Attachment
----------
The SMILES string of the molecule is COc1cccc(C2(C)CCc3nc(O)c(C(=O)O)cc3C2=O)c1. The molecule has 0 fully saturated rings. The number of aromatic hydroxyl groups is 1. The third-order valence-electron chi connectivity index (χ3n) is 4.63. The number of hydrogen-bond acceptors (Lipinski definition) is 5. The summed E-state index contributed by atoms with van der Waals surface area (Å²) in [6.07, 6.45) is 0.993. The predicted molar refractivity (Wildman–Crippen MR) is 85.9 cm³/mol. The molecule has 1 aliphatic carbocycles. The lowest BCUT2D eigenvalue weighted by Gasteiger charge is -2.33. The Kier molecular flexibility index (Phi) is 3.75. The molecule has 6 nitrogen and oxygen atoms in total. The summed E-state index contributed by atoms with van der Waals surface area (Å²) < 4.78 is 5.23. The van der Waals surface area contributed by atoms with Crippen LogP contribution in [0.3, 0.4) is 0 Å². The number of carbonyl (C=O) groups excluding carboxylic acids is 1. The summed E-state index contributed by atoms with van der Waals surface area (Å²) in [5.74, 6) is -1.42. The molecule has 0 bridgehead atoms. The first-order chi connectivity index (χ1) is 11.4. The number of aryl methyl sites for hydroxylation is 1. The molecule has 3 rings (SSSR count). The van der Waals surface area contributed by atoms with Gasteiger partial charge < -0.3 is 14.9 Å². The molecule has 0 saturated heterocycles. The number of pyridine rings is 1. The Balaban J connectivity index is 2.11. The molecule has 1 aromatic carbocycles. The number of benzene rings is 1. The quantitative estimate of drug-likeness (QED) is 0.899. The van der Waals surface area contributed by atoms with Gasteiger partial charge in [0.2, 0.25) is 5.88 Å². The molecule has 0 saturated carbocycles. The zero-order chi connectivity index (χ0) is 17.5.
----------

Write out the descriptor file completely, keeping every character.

The SMILES string of the molecule is COc1cccc(C2(C)CCc3nc(O)c(C(=O)O)cc3C2=O)c1. The molecule has 0 fully saturated rings. The number of aromatic hydroxyl groups is 1. The third-order valence-electron chi connectivity index (χ3n) is 4.63. The number of hydrogen-bond acceptors (Lipinski definition) is 5. The summed E-state index contributed by atoms with van der Waals surface area (Å²) in [6.07, 6.45) is 0.993. The predicted molar refractivity (Wildman–Crippen MR) is 85.9 cm³/mol. The molecule has 1 aliphatic carbocycles. The lowest BCUT2D eigenvalue weighted by Gasteiger charge is -2.33. The Kier molecular flexibility index (Phi) is 3.75. The molecule has 6 nitrogen and oxygen atoms in total. The summed E-state index contributed by atoms with van der Waals surface area (Å²) < 4.78 is 5.23. The van der Waals surface area contributed by atoms with Crippen LogP contribution in [0.3, 0.4) is 0 Å². The number of carbonyl (C=O) groups excluding carboxylic acids is 1. The summed E-state index contributed by atoms with van der Waals surface area (Å²) in [5.74, 6) is -1.42. The molecule has 0 bridgehead atoms. The first-order chi connectivity index (χ1) is 11.4. The number of aryl methyl sites for hydroxylation is 1. The molecule has 3 rings (SSSR count). The van der Waals surface area contributed by atoms with Gasteiger partial charge < -0.3 is 14.9 Å². The molecule has 0 saturated heterocycles. The number of pyridine rings is 1. The Balaban J connectivity index is 2.11. The molecule has 1 aromatic carbocycles. The number of benzene rings is 1. The quantitative estimate of drug-likeness (QED) is 0.899. The van der Waals surface area contributed by atoms with Gasteiger partial charge in [0.2, 0.25) is 5.88 Å². The molecule has 0 saturated carbocycles. The zero-order chi connectivity index (χ0) is 17.5.